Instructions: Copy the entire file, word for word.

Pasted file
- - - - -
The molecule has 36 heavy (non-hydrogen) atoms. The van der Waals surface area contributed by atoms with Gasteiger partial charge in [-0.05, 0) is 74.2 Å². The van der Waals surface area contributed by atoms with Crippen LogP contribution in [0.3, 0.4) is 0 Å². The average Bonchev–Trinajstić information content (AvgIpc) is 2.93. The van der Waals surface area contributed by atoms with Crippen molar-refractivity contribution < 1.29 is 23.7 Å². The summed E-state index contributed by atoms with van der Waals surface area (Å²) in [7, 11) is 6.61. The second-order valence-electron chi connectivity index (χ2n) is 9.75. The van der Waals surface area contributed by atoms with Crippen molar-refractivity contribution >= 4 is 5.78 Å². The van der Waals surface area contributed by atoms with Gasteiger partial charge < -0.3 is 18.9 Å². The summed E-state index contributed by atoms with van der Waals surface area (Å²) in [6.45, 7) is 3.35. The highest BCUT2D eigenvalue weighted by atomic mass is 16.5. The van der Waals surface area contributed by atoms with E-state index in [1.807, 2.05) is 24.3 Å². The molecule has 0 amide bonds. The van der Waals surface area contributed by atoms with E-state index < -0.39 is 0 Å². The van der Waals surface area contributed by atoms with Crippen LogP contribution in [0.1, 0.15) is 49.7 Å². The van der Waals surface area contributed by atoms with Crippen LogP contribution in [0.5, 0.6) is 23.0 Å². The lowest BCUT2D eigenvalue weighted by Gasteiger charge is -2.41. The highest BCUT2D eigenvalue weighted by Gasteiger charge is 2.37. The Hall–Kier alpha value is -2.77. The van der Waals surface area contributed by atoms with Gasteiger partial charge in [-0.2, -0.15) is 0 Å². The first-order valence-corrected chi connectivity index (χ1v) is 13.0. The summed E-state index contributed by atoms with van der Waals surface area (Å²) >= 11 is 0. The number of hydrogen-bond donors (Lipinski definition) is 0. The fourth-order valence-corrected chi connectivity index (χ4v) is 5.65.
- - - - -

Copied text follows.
The molecule has 36 heavy (non-hydrogen) atoms. The van der Waals surface area contributed by atoms with Gasteiger partial charge in [-0.05, 0) is 74.2 Å². The van der Waals surface area contributed by atoms with Crippen LogP contribution in [0.3, 0.4) is 0 Å². The average Bonchev–Trinajstić information content (AvgIpc) is 2.93. The van der Waals surface area contributed by atoms with Crippen molar-refractivity contribution < 1.29 is 23.7 Å². The summed E-state index contributed by atoms with van der Waals surface area (Å²) in [7, 11) is 6.61. The second-order valence-electron chi connectivity index (χ2n) is 9.75. The van der Waals surface area contributed by atoms with Crippen molar-refractivity contribution >= 4 is 5.78 Å². The van der Waals surface area contributed by atoms with Gasteiger partial charge < -0.3 is 18.9 Å². The summed E-state index contributed by atoms with van der Waals surface area (Å²) in [6.45, 7) is 3.35. The highest BCUT2D eigenvalue weighted by atomic mass is 16.5. The van der Waals surface area contributed by atoms with E-state index in [1.807, 2.05) is 24.3 Å². The molecule has 0 amide bonds. The van der Waals surface area contributed by atoms with E-state index < -0.39 is 0 Å². The van der Waals surface area contributed by atoms with Crippen LogP contribution in [0.1, 0.15) is 49.7 Å². The van der Waals surface area contributed by atoms with Crippen LogP contribution in [0.5, 0.6) is 23.0 Å². The lowest BCUT2D eigenvalue weighted by Gasteiger charge is -2.41. The highest BCUT2D eigenvalue weighted by Gasteiger charge is 2.37. The Hall–Kier alpha value is -2.77. The van der Waals surface area contributed by atoms with Gasteiger partial charge in [-0.2, -0.15) is 0 Å². The first-order valence-corrected chi connectivity index (χ1v) is 13.0. The summed E-state index contributed by atoms with van der Waals surface area (Å²) >= 11 is 0. The number of hydrogen-bond donors (Lipinski definition) is 0. The fourth-order valence-corrected chi connectivity index (χ4v) is 5.65.